What I Wish I Was Reading: December 2017

With guests at the house, a sick kiddo and snow in the forecast, I have had no time to read this new paper on how regional temperature affects population agreeableness. I will be doing so soon however, because as someone who’s heard a lot about how unfriendly Boston is I’d like some validation for my go to “we’re rude because we’re cold” excuse.

Funny story: when my out of town guests picked up their (4 wheel drive) rental car, the lady behind the counter mocked them and said “expecting some snow or something”? When they got to my house and we confirmed that there is actually snow in the forecast, they wondered why she was so condescending about it. We explained that for Bostonians, a forecast of 4-6 inches over 20 hours isn’t really “snow”. They informed me that in Seattle, they’d be calling out the National Guard.

Also, my sister-in-law (married to my teacher/farmer brother) has informed me her new parenting slogan is “There’s no such thing as bad weather, only bad clothes” we she apparently got from this book of the same name. I like this theory. It goes nicely with my adulthood slogan of “There’s no such thing as strong coffee, only weak people.”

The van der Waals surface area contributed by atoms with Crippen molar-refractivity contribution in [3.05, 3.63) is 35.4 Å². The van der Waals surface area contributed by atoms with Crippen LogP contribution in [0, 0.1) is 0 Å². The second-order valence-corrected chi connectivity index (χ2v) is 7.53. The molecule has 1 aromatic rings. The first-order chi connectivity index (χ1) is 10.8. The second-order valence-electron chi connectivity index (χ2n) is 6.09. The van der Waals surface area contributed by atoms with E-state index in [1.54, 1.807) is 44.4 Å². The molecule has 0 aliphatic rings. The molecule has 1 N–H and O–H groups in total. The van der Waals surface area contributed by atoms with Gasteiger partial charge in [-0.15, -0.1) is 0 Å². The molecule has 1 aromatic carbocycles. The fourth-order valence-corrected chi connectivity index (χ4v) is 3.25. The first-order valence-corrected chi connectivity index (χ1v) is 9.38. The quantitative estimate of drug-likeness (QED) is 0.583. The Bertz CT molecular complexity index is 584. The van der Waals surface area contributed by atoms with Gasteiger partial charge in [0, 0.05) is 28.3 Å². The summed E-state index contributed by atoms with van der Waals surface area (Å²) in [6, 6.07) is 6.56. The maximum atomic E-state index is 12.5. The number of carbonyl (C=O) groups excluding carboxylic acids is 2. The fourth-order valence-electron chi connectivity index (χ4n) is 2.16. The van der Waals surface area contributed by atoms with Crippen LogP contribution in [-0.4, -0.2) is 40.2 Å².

I hope to have a review of the paper up on Wednesday this week, stay tuned.

The Assistant Village Idiot linked  to this article (via Lelia) about those with no visual memory. I’ve been pondering this as I’m pretty sure my visual memory has some gaps.  I can’t read facial expressions baseline, and one of my recurring stress nightmares is being handed documents/books that I recognize but can’t decipher the text. I feel something’s related here, but I have to reread the article before I comment further.